Today the course conference takes place, where student present the first results of their research
Material Networks: Migration and Trade in the Ancient West Mediterranean
Material Networks in Context
Wednesday April 9, 2014
Group #3: Uluburun Shipwreck
(Emile Bautista, Gabrielle Hick, Thomas Pettengill, Todd Stewart, Guo Wang)
Please click here to see the TimeMapper visualization of the Uluburun Shipwreck
The Uluburun Shipwreck was an ancient ship discovered close to the east shore of Uluburun and was, in its time, the deepest shipwreck to be completely excavated by underwater archaeologists. The wreck contained a significant cargo of trading goods, many of which originated from thousands of miles away. The ship was most likely sailing from a Levantine port, carrying Canaanite merchants to a Mycenaean emporium, when it sank off the coast of southern Turkey around 1305 BCE. The bulk of the items found were trade goods purchased or obtained along the Levantine coast, with the rest of the cargo most likely consisting of personal belongings of the crew and passengers. The most significant portion of the cargo was copper ore and ingots from Cyprus. The trade goods varied in both quality and kind, ranging from luxury items like Canaanite gold jewelry to jars of incense. Although the origins of the items found at the Uluburun shipwreck covered a geographical range as far west as Romania and as far east as Afghanistan, the majority of the trade goods were traced back to the Levantine coast, which was controlled by the Egyptian and Hittite Empires during this time. The bulk of the goods on board – the copper ingots and ore – originated from the island of Cyprus, which at this time had a Mycenaean presence but was independent of any large empire. Other commodities included Egyptian ebony, 2,000 pounds of terebinth resin stored in Canaanite jars, and almost 200 coloured disc-shaped glass ingots from the northern Levantine coast.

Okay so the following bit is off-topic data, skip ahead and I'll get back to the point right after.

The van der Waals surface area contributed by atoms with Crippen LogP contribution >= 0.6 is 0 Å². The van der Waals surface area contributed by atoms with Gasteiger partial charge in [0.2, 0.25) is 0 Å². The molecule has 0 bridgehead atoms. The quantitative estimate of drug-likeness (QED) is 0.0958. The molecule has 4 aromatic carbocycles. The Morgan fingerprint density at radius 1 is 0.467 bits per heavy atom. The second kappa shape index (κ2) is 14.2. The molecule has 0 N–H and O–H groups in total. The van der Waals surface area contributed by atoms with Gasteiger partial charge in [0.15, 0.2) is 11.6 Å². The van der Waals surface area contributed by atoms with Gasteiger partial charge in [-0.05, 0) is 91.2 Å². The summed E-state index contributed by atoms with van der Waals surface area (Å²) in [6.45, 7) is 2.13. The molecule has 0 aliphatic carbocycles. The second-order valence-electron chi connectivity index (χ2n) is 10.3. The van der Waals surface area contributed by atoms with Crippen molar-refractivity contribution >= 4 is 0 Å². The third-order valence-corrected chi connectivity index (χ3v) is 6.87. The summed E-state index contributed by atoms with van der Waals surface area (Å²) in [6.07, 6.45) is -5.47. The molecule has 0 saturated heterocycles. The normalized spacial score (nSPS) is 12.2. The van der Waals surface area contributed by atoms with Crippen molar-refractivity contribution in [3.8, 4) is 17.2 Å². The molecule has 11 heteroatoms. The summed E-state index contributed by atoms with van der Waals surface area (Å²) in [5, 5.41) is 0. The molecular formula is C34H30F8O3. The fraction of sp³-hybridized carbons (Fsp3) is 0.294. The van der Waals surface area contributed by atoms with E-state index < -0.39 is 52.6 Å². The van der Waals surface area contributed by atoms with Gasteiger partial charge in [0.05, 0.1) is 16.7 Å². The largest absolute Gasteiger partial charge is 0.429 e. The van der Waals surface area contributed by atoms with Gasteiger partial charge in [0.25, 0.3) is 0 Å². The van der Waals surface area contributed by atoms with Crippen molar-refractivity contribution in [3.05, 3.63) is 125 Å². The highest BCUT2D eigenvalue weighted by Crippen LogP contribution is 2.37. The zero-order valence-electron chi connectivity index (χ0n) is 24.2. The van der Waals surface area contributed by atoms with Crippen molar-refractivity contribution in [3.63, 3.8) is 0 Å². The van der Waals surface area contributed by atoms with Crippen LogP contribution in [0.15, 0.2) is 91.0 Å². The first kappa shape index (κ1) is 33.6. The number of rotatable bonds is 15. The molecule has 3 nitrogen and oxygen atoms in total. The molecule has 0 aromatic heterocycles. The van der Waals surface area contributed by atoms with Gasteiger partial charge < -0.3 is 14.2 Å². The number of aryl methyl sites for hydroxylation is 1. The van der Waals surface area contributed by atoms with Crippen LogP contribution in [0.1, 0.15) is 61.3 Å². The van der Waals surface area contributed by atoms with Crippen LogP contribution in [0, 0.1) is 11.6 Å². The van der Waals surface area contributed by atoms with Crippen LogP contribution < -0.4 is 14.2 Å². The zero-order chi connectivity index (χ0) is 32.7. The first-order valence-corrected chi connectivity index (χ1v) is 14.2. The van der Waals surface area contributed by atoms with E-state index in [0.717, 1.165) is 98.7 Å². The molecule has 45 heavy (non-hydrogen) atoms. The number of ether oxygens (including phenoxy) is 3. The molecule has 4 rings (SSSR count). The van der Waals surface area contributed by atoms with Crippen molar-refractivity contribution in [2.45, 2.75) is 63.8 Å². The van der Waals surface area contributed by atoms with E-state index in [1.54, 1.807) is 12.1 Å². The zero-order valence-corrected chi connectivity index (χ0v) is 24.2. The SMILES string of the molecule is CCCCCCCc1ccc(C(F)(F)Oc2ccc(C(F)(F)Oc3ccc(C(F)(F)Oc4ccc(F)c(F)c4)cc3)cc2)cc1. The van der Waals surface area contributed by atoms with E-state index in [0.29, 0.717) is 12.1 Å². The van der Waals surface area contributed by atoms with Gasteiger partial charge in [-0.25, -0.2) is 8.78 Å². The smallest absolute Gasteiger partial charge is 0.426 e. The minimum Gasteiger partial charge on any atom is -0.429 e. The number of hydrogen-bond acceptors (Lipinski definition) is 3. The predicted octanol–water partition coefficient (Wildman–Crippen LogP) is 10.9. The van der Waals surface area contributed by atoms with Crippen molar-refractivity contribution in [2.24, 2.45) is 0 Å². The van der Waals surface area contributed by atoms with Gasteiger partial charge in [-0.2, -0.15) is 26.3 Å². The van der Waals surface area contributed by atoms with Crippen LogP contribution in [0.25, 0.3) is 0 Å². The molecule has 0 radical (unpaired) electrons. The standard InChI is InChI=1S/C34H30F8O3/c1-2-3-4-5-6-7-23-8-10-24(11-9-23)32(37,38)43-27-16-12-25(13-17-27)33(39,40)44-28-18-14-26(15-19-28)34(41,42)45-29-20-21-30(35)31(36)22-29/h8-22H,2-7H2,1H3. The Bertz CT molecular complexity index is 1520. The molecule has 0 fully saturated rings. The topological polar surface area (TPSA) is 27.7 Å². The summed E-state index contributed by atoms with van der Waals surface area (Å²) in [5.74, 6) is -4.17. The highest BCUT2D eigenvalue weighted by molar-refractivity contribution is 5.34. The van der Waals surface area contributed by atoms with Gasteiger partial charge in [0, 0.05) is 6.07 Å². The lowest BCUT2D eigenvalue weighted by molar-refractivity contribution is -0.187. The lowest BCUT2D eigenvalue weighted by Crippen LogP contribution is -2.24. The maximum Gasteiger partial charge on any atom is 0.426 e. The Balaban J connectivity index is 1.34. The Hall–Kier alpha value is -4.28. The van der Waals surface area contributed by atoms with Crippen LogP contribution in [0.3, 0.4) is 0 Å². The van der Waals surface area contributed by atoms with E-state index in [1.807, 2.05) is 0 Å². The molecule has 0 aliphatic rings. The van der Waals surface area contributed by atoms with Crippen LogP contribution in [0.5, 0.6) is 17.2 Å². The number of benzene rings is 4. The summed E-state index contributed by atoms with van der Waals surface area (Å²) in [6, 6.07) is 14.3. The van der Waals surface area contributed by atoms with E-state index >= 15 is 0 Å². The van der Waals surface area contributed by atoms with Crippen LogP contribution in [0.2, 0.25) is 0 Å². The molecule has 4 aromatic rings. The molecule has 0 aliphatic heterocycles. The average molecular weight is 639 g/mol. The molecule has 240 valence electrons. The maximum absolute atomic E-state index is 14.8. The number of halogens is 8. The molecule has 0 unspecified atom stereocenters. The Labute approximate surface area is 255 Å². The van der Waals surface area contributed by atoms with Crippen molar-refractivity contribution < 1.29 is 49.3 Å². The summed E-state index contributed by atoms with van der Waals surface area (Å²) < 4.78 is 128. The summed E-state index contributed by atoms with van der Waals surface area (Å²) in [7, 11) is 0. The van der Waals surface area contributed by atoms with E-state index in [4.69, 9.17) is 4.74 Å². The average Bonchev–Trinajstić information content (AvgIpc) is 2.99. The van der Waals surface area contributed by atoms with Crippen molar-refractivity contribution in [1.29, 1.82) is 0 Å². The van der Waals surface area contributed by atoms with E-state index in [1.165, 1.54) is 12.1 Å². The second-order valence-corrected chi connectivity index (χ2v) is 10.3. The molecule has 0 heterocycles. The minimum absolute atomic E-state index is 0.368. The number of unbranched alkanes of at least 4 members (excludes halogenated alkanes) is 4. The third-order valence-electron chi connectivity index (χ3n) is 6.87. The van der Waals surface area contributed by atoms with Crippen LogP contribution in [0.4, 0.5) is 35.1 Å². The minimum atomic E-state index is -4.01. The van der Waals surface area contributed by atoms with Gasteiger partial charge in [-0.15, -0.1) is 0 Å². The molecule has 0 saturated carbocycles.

While it is inferred from the personal possessions found on board that the crew and ship were either from Canaan or Cyprus, certain personal items seem to indicate that two crewmembers were Mycenaean. A number of weights were also discovered in the wreckage, and considering merchants traditionally owned a personal set of weights, it may be argued that the seemingly out of place Mycenaeans were travelling merchants. However, the lack of any Aegean weights further proves that the Mycenaeans on board were not merchants, and therefore were most likely crewmembers. The stone sceptre head found, whose closest parallel was discovered in modern day Bulgaria, helps to connect this ship and its trading endeavors to the lands north of Greece. Additionally, the tin ore found, mined in Afghanistan, indicates trading relationships between the eastern Mediterranean world and Asian tribes almost as far east as the Himalayas. Therefore, the excavated artifacts prove that the Levantine coast and Cyprus would have served as centres of major international trade, connecting not only the two major powers of the Hittite and Egyptian Empire, but also the Mycenaean culture and those tribes as far inland as Afghanistan.